What is Evidence?
score: 2 (4 votes) ·
I don't know if it is just semantics but it seems to me that you are conflating evidence and our perception of that evidence, since you write:
"What is evidence? It is an event entangled, by links of cause and effect.. If the target of your inquiry is your shoelaces, for example, then the light entering your pupils is evidence entangled with your shoelaces."(Emphasis mine)(
Take the following thought experiment. Suppose Alan has untied shoelaces that he can see. Suppose that also Alan's shoelaces produce a barely audible sound when they are untied and suppose that Barbara can and does hear this sound, while Alan can't and doesn't.
Now if I interpret you correctly, your definition of evidence amounts to saying that Barbara and Alan have different evidence with regards to Alan's untied shoelaces. However, it seems more intuitive to say that there is the a single state of things, Alan's untied shoelaces, that constitutes the only evidence that's perceived differently by Barbara and Alan.
You also think that evidence is a type of event - of course, this would be true if evidence really was someone's perception of some state of affairs that led them to form true beliefs. But I believe that there are many types of evidence that simply are not events. What about mathematical evidence for some belief? Godel's incompleteness theorem is conclusive evidence for the fact that you can't derive all the true theorems of mathematics from a formal system. (Please don't boil me too much if I am like not totally correct.) Nevertheless, that theorem is not an event in time - it doesn't cause anything. Metaphorically, we might say a certain mathematical theorem might "cause" another one - or one theorem might be the immediate "consequence" of the other - but mathematical entailment relations are different from natural causation and all this talk is just metaphorical.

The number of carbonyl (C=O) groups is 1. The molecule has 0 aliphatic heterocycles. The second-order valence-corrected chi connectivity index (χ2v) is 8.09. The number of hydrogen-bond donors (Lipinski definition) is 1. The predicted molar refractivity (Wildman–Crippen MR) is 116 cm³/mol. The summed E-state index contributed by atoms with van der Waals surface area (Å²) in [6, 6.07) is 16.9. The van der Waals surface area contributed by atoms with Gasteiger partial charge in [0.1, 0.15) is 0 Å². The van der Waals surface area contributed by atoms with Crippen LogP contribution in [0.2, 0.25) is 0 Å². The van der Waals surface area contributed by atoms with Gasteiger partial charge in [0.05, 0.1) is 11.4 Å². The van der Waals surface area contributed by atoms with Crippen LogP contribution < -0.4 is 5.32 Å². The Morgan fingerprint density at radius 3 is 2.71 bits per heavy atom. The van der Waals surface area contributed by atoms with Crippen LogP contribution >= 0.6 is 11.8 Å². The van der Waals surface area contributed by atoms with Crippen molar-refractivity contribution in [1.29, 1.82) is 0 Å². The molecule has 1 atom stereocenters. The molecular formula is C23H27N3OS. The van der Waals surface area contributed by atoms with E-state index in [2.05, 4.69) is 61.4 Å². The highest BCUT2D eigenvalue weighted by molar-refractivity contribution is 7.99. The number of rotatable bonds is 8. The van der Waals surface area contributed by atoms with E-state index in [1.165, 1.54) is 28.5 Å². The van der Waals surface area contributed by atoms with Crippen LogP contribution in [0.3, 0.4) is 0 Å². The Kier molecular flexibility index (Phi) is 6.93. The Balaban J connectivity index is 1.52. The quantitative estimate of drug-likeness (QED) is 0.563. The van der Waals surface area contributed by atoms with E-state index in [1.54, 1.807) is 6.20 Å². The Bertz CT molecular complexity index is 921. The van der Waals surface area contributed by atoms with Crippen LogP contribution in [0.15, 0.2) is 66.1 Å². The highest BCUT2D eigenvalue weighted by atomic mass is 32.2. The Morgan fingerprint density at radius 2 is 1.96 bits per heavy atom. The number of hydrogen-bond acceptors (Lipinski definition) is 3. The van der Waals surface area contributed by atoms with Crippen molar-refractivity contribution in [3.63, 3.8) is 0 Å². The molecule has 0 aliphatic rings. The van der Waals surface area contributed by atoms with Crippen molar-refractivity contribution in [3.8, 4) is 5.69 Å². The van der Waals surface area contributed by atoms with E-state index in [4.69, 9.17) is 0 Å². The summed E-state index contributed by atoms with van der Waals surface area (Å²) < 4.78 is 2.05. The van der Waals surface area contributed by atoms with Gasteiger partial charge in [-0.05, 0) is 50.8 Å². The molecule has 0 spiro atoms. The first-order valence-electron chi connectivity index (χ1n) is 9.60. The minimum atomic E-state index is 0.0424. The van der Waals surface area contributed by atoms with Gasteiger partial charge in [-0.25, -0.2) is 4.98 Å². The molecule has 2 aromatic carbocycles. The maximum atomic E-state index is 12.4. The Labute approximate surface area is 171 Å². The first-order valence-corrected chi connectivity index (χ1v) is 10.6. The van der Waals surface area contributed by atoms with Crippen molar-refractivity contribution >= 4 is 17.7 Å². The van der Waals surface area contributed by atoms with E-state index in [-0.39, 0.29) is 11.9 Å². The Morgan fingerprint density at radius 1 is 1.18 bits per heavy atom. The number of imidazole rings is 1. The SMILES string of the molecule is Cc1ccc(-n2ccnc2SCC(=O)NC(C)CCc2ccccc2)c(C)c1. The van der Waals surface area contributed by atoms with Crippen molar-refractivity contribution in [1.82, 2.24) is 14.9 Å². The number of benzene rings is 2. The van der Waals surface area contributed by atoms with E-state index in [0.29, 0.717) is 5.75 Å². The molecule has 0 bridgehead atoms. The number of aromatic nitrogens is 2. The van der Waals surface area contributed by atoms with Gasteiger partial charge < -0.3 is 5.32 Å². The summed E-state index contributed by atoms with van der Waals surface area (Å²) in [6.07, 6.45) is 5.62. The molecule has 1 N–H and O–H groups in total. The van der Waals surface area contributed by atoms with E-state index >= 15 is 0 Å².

Lastly, you write that:
"Some belief systems, in a rather obvious trick to reinforce themselves, say that certain beliefs are only really worthwhile if you believe them unconditionally - no matter what you see, no matter what you think. Your brain is supposed to end up in the same state regardless. Hence the phrase, "blind faith". If what you believe doesn't depend on what you see, you've been blinded as effectively as by poking out your eyeballs."
However, I can think of some instances in which perhaps "blind faith" is warranted. For instance, I can not conceive of a situation that would make 2+2 = 4 false. Perhaps for that reason, my belief in 2+2=4 is unconditional.
Rationality and the English Language
score: 1 (1 votes) ·
Yay! And I am honored that my mentioning of Orwell's essay lead you to discus it!
I am not quite sure I agree with this, however,:"Whatever the audience thinks you said is what you said, whether you meant to say it or not; you can't argue with the audience no matter how clever your justifications."
Doesn't this make misunderstanding or misinterpretation -just by definition- impossible? I do think misinterpretation is a genuine possibility.
Also, you left out the good bit in your Orwell quote (probably to shorten the length):
one often has a curious feeling that one is not watching a live human being but some kind of dummy: a feeling which suddenly becomes stronger at moments when the light catches the speaker's spectacles and turns them into blank discs which seem to have no eyes behind them. (Emphasis mine)